So it was just basically between the first and second season of “Necessary Roughness” and it was a very short, intense period of time. It was a little like getting the band back together, because we all knew each other. There was this shorthand that was really useful.
Scott: Let’s talk about “Necessary Roughness.” You’re an executive producer on that. If you’re at a party and someone says, “Oh, what’s that series about,” how would you describe that?
Jeff: It is based on a real‑life woman who was hired, who had a practice in New York, and is this fantastic New Jersey lady named Donna Dannenfelser, who’s got long nails and blingey jewelry and crazy hair and all this sort of stuff. She had a small practice in New York and then got a call one day to come be the sports therapist for the New York Jets. And so she went from helping women with eating disorders to dealing with some of the most highly‑paid, highly confusing, highly big‑issues players in a sports setting. So that was the premise that Craig and Liz sold to USA and created as a pilot and shot as a pilot. And then I was brought on to be for them what Steve Maeda was for me, which was somebody who’d basically come on the show and mentor them. And they, like me, took to it like a fish to water and have been doing it since.
Scott: I’m guessing a lot of people don’t even know what a showrunner is. What are your responsibilities in that capacity?
Jeff: The responsibilities are that you drive the bus, right? In the end, you are responsible for the creation of story‑line; you are responsible for the overseeing of the budget; you are responsible for the casting, for the editing. There are people who work with you in all these fashions. You’ve got a casting director, you have editors, and so on and so forth but at the end of the day, you are behind the wheel and you decide whether to go left or right.
A studio executive may have five shows to worry about. A network executive may have seven shows to worry about. You’re the one who’s in charge of keeping your thing alive, and pleasing the many masters that are around you.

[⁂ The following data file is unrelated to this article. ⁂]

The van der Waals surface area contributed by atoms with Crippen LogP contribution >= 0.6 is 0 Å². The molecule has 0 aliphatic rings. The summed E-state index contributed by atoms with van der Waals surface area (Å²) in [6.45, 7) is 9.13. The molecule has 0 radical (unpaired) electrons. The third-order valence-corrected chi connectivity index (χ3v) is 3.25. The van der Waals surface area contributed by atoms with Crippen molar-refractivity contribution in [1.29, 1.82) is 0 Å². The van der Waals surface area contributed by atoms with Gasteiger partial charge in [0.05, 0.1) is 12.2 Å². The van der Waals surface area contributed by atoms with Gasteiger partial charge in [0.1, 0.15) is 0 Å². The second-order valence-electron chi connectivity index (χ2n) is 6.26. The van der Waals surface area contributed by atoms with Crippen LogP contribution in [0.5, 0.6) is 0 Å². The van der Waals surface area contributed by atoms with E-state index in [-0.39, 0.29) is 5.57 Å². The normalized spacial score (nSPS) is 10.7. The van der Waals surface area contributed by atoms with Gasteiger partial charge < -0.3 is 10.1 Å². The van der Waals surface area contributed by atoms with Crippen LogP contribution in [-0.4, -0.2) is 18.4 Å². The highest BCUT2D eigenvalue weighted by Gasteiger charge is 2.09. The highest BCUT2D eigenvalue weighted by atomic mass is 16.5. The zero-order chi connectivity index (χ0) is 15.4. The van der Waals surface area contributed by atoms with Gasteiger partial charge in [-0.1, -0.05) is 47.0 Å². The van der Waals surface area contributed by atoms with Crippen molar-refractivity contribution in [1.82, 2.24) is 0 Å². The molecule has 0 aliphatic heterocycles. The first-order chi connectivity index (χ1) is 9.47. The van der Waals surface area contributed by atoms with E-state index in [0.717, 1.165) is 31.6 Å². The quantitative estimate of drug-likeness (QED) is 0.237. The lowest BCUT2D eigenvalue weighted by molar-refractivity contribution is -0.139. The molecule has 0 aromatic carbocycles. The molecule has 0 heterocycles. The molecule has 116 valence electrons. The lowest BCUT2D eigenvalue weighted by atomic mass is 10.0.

The job of the showrunner is both to be the head writer and to also be responsible for the day‑to‑day workings of the show. When you’re in LA and the show’s shooting in Atlanta, and something bad happens on 6:30 on a Monday, you’re getting call at 3:30. Your cell phone rings at 3:30 in L.A. and you have to figure out how to make it function.
Scott: What’s a typical day like when the series is in production?
Jeff: Yeah, in the middle of the schedule of a 13 episode order. When you’re in the middle of that order, you are, let me see how I can do this correctly, you are editing episode two, you are shooting episode four, you are writing the scripts for episode five, you are breaking the outlines for episodes six, seven and eight. You are, in any given day, doing the story for possibly five or six episodes in one form or the other. You are watching casting tapes. It’s a little hectic on some mornings. You come in. You spend the morning from 7:30 to 10:00 dealing with phone calls, talking to your line producer, walking in after the first scene before they shoot it and so on and so forth. At 10:00, you sit down in a room with the writers and hopefully are able to debrief them as to what’s going on, give them some direction as to what the room has to do in a given day, ask them to break the following story‑lines and so on and so forth. If you can, you’re in there for a couple of hours.
Then you have to go off in your world. You go into the edit room for a couple of hours and do edits and cuts. That takes you to 2:00. You’re eating at your desk constantly. You’re then looking over an outline and trying to do edits on that to get it out to the he studio. Maybe have a call at four. You go back to the room at 5:30 and look at what they’ve done and give them some more notes, something you do until maybe 6:00, 6:30, when you send them home.
You go back and then you try to write. I typically will try to write from five to seven, to the extent that I can. I try to then get home to my family. Then, come 10:00, when everyone is asleep, I go back to work either writing or looking at cuts, whatever it is. That gets me to midnight. I crash out and the whole thing starts again.
Tomorrow in Part 4, Jeff talks about the success of the TV series “Necessary Roughness,” his screenwriting and answers some writing questions posed on Twitter.
For Part 1, go here.
Part 2, go here.
Please stop by comments to thank Jeff and ask any questions you may have.
Jeff is repped by CAA and Madhouse Entertainment.